With dark, soulful eyes and snowy fur, the Maltese consistently ranks as one of the US's most popular dogs. Illustration by Candice Tran.


Secrets of the Maltese: from royal lapdogs to fantastic friends

The Maltese traces its origins back centuries, but today makes the perfect addition to many families.
<a href="https://highschool.latimes.com/author/hpark23/" target="_self">Hannah P.</a>

Hannah P.

June 16, 2023

Have you ever wondered where these little dogs came from? At friends’ and relatives’ houses, they drown you in waves of white fur. These puppies’ dark eyes beseech you for just one piece of meat, corrupting your morals one whine at a time.

Let’s look at the Maltese: a small dog that’s taken a big place in our hearts.

Ranked at number 38 out of 199 in the American Kennel Club’s list of the most popular dog breeds, these lively pups barely tip the scales at under seven pounds. They’re known for being good guard dogs (meaning: they bark a lot!) and are blessed with silky, hypoallergenic fur. A Maltese is happy to curl up on your lap and give you all the love you need.

It’s difficult to picture these sweet-hearted pups outside of a cozy family home. Yet they originated almost three thousand years ago in Malta, an island in the Mediterranean sea.

No modern dog breeds, with closed lines and pure pedigrees, existed before the 1800s. However, there are still myths that surround the pup’s ancient ancestors. In antiquity, Malta was the epicenter of trade: it was conquered by the Phoenicians, Greeks and Romans — to name a few. As Maltan goods spread, the dainty little dog began to make waves.

Greeks immortalized Melitaie dogs in their art, and Aristotle celebrated their perfect proportions. Roman noblewomen toted white lapdogs around, and Malta even gifted Saint Paul a puppy in return for performing miracles.

These short-legged canines sailed through the centuries. During Europe’s Dark Ages, Maltese dogs were safeguarded and bred in China. They leaped back into the scene in the Middle Ages, where they were laid on stomachs to cure bellyaches. Even Queen Elizabeth and Mary, Queen of Scots, were painted with Maltese dogs in the 1500s. Celebrities, including Lindsey Lohan, Frank Sinatra and Halle Berry, carried this pampered pooch into the modern era.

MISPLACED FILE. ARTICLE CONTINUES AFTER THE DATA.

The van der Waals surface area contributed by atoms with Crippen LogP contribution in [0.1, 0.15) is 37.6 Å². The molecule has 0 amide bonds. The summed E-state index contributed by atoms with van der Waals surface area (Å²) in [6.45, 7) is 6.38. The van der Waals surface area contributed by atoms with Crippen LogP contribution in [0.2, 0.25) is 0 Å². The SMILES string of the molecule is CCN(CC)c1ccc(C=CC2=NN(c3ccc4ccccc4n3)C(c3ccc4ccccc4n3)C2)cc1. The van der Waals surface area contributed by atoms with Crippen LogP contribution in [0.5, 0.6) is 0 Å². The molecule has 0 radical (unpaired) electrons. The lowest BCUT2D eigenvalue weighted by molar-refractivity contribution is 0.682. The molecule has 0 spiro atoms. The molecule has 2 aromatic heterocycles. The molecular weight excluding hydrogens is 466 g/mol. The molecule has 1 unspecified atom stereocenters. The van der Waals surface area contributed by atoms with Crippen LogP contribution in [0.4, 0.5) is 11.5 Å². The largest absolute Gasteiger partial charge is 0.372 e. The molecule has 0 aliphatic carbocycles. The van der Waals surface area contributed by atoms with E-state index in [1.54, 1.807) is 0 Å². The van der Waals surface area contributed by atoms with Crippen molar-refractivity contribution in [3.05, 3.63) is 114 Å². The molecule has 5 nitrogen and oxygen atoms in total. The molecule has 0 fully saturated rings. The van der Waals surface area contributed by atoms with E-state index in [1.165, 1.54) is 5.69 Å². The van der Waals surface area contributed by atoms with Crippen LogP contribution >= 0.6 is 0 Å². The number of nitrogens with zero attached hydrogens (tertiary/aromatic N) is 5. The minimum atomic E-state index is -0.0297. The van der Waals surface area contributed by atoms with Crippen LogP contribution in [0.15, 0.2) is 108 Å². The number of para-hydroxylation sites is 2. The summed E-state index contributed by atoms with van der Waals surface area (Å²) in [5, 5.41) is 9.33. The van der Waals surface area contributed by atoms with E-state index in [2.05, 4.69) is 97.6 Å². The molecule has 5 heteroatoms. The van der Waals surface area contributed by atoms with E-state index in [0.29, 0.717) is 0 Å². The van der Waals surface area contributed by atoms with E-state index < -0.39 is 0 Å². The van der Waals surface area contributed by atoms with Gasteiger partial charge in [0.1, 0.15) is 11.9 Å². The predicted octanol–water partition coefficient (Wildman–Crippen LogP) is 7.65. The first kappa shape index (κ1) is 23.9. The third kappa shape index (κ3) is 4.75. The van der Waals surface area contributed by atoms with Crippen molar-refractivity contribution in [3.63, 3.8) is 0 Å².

With such a storied legacy, it’s no wonder that the Maltese is so popular. But do they truly deserve the hype, or are people simply hopping on a bedazzled bandwagon? Maltese owners weigh in.

“Out of every dog breed… [Maltese dogs are] the perfect mix between cute, playful and affectionate,” junior Katelyn Nguyen said. “I wanted a friend who could lift [my spirits] and never fail to make me smile after a long day.”

If you’d like to add an elegant Maltese to your family, expect your companion to stick around for a while as the average lifespan of these snowballs is 12-15 years. A puppy can cost $600 to a hefty $2,000 depending on its pedigree.

“What sets a Maltese apart…[is that] they’re generally low-maintenance dogs that are easy to train,” Nguyen said. “Just remember that they’re small but feisty!”

These spunky sweethearts have traveled wide and far. And now, they’re the companions of families across the country, as affectionate and regal as any emperor’s dog. Maybe, the next time you see a Maltese, you should give them that treat they’ve been slobbering after. Who knows what blue blood flows in their veins?

Opinion: An Assault on Education

Opinion: An Assault on Education

Earlier last month, the Supreme Court struck down race-conscious admissions in cases against Harvard and the University of North California. Just one day later, they ruled that the Biden Administration overstepped with their plan to wipe out $400 billion in student...